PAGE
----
Visitor comments appear in multiple forms across museums, memorials, and other tourist destinations around the world. Typical formats include handwritten visitor logs (sometimes called comment books), handwritten cards left in collection boxes or posted for public view, comments entered at a computer terminal, and online comments left on travel-oriented websites (see for example Coffee, 2011; Livingstone, Pedretti, & Soren, 2001; Macdonald, 2005; Munar & Ooi, 2012; Price & Kerr, 2017). Despite their proliferation, “comment books are certainly under-used and under-analyzed” by researchers (Coffee, 2011, p. 166). A viable approach for understanding visitor perspectives, accounts of visitor comments have appeared in multiple forums and disciplines, and for different purposes (see for example Coffee, 2006; 2011; Livingstone et al., 2001; Macdonald, 2005; Miles, 2014; Morris, 2011; Pekarik, 1997; Reid, 2005).

While not without their limitations, visitor comments may capture unfettered views distinctly different from more common measures, including surveys, time and attention studies, and interviews (Coffee, 2011; Macdonald, 2005). Visitor comments at memorials and other “public exhibitions archiving war or human loss” archive human responses to controversial installations (Morris, 2011, p. 243). Munar and Ooi (2012) found surprising emotional honesty in online comments about Ground Zero, site of the 9/11 World Trade Center attacks in New York City. Discussing visitor comments at a sweatshop exhibit, Alexander (2000) suggested that visitors use comments to “talk with” curators of exhibits, broadening the exhibit’s interpretive message and “molding it to their experiences and interests;” they “make meaning for themselves from it” (p. 89). Price and Kerr (2017) studied on-line comments to understand how adults view children’s behavior at war memorials.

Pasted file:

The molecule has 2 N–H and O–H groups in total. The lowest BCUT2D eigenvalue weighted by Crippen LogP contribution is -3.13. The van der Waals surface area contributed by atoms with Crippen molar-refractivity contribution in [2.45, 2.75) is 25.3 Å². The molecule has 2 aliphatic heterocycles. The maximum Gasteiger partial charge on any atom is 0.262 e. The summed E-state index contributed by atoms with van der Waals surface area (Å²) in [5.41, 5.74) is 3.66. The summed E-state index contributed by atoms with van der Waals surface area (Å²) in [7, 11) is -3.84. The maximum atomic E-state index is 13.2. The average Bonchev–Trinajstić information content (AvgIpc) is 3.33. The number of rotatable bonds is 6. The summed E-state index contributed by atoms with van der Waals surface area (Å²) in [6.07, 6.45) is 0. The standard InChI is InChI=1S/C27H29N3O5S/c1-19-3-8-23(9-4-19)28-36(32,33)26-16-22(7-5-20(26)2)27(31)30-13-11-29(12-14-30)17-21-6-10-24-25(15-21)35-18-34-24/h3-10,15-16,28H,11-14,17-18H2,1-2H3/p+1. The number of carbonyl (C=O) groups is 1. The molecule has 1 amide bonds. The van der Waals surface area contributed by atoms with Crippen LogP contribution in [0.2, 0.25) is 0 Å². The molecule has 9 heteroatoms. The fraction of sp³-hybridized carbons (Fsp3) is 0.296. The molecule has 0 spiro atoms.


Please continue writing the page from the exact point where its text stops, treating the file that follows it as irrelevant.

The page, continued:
Researchers typically focus on adult comments. Their analytic methods fall along a spectrum, with some scholars using “intelligent critical reading” (Macdonald, 2005, p. 123) and then describing their general impressions and conclusions (Alexander, 2000) or offering a general “textual analysis” (Ferguson, Piché, & Walby, 2015). Others adopt more structured categorical tallies, first sorting, and then counting the frequency of specific words or phrases (Livingstone et al., 2001). Lastly, some initially categorize or sort comments then choose more interpretive methods to identify emergent themes that reflect visitors’ meaning-making (Macdonald, 2005).